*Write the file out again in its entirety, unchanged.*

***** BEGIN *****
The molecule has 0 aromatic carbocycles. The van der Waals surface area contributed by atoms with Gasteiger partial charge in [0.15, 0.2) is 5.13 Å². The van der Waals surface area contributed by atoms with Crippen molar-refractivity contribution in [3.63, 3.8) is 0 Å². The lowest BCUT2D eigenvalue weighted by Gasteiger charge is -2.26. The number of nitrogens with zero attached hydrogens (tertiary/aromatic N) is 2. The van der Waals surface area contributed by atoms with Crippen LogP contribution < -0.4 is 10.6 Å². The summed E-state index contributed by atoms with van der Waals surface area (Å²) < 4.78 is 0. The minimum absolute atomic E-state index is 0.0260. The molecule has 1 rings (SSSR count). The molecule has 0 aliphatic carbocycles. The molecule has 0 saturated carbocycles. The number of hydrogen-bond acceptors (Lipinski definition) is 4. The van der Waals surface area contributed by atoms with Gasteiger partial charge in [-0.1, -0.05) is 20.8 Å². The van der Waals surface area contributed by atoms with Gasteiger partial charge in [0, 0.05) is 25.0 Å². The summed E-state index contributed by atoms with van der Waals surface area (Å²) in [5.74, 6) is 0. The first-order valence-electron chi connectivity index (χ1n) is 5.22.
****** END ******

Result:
The molecule has 0 aromatic carbocycles. The van der Waals surface area contributed by atoms with Gasteiger partial charge in [0.15, 0.2) is 5.13 Å². The van der Waals surface area contributed by atoms with Crippen molar-refractivity contribution in [3.63, 3.8) is 0 Å². The lowest BCUT2D eigenvalue weighted by Gasteiger charge is -2.26. The number of nitrogens with zero attached hydrogens (tertiary/aromatic N) is 2. The van der Waals surface area contributed by atoms with Crippen LogP contribution < -0.4 is 10.6 Å². The summed E-state index contributed by atoms with van der Waals surface area (Å²) < 4.78 is 0. The minimum absolute atomic E-state index is 0.0260. The molecule has 1 rings (SSSR count). The molecule has 0 aliphatic carbocycles. The molecule has 0 saturated carbocycles. The number of hydrogen-bond acceptors (Lipinski definition) is 4. The van der Waals surface area contributed by atoms with Gasteiger partial charge in [-0.1, -0.05) is 20.8 Å². The van der Waals surface area contributed by atoms with Gasteiger partial charge in [0, 0.05) is 25.0 Å². The summed E-state index contributed by atoms with van der Waals surface area (Å²) in [5.74, 6) is 0. The first-order valence-electron chi connectivity index (χ1n) is 5.22.